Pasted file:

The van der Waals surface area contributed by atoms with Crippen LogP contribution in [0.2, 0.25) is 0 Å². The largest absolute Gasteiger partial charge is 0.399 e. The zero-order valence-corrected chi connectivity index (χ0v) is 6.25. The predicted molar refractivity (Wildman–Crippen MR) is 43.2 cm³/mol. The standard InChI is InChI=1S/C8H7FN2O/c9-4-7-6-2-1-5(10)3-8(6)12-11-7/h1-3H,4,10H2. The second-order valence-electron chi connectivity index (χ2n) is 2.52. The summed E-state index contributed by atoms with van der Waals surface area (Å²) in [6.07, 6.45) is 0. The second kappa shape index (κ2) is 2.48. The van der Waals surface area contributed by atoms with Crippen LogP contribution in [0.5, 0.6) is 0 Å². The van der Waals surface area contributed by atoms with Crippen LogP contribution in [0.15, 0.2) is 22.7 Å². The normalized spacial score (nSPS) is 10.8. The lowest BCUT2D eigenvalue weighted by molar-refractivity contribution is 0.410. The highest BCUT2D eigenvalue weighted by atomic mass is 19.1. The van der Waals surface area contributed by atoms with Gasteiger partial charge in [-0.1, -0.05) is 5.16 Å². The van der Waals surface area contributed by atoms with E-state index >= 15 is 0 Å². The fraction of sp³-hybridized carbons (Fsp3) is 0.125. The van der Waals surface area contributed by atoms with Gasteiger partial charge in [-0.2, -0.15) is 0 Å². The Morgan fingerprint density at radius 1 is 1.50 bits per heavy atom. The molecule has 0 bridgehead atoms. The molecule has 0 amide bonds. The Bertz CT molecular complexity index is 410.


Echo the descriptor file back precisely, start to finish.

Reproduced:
The van der Waals surface area contributed by atoms with Crippen LogP contribution in [0.2, 0.25) is 0 Å². The largest absolute Gasteiger partial charge is 0.399 e. The zero-order valence-corrected chi connectivity index (χ0v) is 6.25. The predicted molar refractivity (Wildman–Crippen MR) is 43.2 cm³/mol. The standard InChI is InChI=1S/C8H7FN2O/c9-4-7-6-2-1-5(10)3-8(6)12-11-7/h1-3H,4,10H2. The second-order valence-electron chi connectivity index (χ2n) is 2.52. The summed E-state index contributed by atoms with van der Waals surface area (Å²) in [6.07, 6.45) is 0. The second kappa shape index (κ2) is 2.48. The van der Waals surface area contributed by atoms with Crippen LogP contribution in [0.5, 0.6) is 0 Å². The van der Waals surface area contributed by atoms with Crippen LogP contribution in [0.15, 0.2) is 22.7 Å². The normalized spacial score (nSPS) is 10.8. The lowest BCUT2D eigenvalue weighted by molar-refractivity contribution is 0.410. The highest BCUT2D eigenvalue weighted by atomic mass is 19.1. The van der Waals surface area contributed by atoms with Gasteiger partial charge in [-0.1, -0.05) is 5.16 Å². The van der Waals surface area contributed by atoms with E-state index >= 15 is 0 Å². The fraction of sp³-hybridized carbons (Fsp3) is 0.125. The van der Waals surface area contributed by atoms with Gasteiger partial charge in [-0.2, -0.15) is 0 Å². The Morgan fingerprint density at radius 1 is 1.50 bits per heavy atom. The molecule has 0 bridgehead atoms. The molecule has 0 amide bonds. The Bertz CT molecular complexity index is 410.